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Article on New Independence Day: Resurgence Cites Prof. Istvan Csicsery-Ronay

Article on New Independence Day: Resurgence Cites Prof. Istvan Csicsery-Ronay

June 24, 2016

"When the first Independence Day hit the silver screen in the summer of 1996, TIME reported on yet another summer of sci-fi action, with flicks such as The Arrival, Phenomenon, and Mission Impossible," writes the magazine's Emma Ockerman. "Today, says Istvan Csicsery-Ronay, English professor at DePauw University and co-editor of Science Fiction Studies, some of the same themes from the original Independence Day -- the fear of the outside invader, the craving for a dependable government -- are mirrored in Resurgence."

She adds, "The sequel also wraps in technological advances in warfare that have taken place in the last 20 years. But, (Dr. Csicsery-Ronay) says, though sci-fi 'can be used to justify, psychologically, things that are politically harder to justify,' these days the genre sometimes drifts away from its power to expose political or social matters, and more into the realm of pure 'adrenaline-pumping' fun. But that doesn’t mean that Independence Day: Resurgence doesn’t offer a window into fear in American society today. After all, as Csicsery-Ronay says, in the sequel 'the mothership is apparently even bigger.'"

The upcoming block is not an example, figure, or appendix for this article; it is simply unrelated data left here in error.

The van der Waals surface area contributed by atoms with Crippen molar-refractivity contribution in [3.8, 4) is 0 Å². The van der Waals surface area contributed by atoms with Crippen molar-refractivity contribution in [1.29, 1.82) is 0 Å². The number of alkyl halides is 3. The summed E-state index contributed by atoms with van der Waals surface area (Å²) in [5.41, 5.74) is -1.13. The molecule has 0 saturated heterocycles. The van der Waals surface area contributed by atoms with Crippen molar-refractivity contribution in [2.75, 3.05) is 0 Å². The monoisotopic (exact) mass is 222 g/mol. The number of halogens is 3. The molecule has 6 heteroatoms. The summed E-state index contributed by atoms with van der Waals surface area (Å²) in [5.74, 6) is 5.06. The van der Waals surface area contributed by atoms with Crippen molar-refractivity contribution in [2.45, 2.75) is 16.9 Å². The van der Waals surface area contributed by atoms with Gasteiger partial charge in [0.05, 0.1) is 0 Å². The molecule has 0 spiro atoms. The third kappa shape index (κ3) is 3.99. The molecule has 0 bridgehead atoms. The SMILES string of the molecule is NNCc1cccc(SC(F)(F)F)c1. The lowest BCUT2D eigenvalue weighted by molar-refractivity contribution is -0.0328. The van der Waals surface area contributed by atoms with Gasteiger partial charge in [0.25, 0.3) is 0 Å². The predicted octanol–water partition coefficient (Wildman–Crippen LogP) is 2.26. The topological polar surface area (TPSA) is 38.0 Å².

You'll find the article --  "How Sci-Fi History Is Repeating Itself With Independence Day: Resurgence" -- at the publication's website.

A recipient of the 2015 Mr. and Mrs. Fred C. Tucker Jr. Distinguished Career Award, Professor Csicsery-Ronay received the International Association for the Fantastic in the Arts' "Distinguished Scholar Award" last year. He authored the 2008 book The Seven Beauties of Science Fiction, hailed as "a major critical work from one of the preeminent voices of science fiction scholarship."

Csicsery-Ronay is co-editor of The Wesleyan Anthology of Science Fiction and the academic journal Science Fiction Studies, which is published at DePauw. The professor also co-edited Robot Ghosts and Wired Dreams: Japanese Science Fiction from Origins to Anime.

Source: TIME